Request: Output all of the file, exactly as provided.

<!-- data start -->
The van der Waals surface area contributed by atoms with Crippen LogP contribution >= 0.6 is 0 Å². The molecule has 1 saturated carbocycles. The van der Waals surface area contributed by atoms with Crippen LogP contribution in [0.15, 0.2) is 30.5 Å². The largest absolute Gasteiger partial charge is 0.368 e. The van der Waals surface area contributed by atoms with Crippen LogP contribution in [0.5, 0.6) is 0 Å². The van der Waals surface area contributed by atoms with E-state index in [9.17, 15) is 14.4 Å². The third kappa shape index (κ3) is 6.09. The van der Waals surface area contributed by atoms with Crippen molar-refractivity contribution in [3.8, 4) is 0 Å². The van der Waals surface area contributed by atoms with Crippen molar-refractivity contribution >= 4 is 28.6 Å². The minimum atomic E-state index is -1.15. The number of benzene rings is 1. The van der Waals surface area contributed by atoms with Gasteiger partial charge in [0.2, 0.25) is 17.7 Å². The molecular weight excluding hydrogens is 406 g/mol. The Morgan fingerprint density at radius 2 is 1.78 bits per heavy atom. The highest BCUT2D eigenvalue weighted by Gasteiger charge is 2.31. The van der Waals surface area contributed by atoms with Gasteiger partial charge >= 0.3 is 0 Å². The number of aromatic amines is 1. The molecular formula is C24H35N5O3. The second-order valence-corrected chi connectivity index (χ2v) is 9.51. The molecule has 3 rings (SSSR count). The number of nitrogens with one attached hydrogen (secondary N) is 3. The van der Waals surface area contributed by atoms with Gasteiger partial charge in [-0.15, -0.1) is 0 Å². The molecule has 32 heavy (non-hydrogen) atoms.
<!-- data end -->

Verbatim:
The van der Waals surface area contributed by atoms with Crippen LogP contribution >= 0.6 is 0 Å². The molecule has 1 saturated carbocycles. The van der Waals surface area contributed by atoms with Crippen LogP contribution in [0.15, 0.2) is 30.5 Å². The largest absolute Gasteiger partial charge is 0.368 e. The van der Waals surface area contributed by atoms with Crippen LogP contribution in [0.5, 0.6) is 0 Å². The van der Waals surface area contributed by atoms with E-state index in [9.17, 15) is 14.4 Å². The third kappa shape index (κ3) is 6.09. The van der Waals surface area contributed by atoms with Crippen molar-refractivity contribution in [3.8, 4) is 0 Å². The van der Waals surface area contributed by atoms with Crippen molar-refractivity contribution >= 4 is 28.6 Å². The minimum atomic E-state index is -1.15. The number of benzene rings is 1. The van der Waals surface area contributed by atoms with Gasteiger partial charge in [0.2, 0.25) is 17.7 Å². The molecular weight excluding hydrogens is 406 g/mol. The Morgan fingerprint density at radius 2 is 1.78 bits per heavy atom. The highest BCUT2D eigenvalue weighted by Gasteiger charge is 2.31. The van der Waals surface area contributed by atoms with Gasteiger partial charge >= 0.3 is 0 Å². The number of aromatic amines is 1. The molecular formula is C24H35N5O3. The second-order valence-corrected chi connectivity index (χ2v) is 9.51. The molecule has 3 rings (SSSR count). The number of nitrogens with one attached hydrogen (secondary N) is 3. The van der Waals surface area contributed by atoms with Gasteiger partial charge in [-0.15, -0.1) is 0 Å². The molecule has 32 heavy (non-hydrogen) atoms.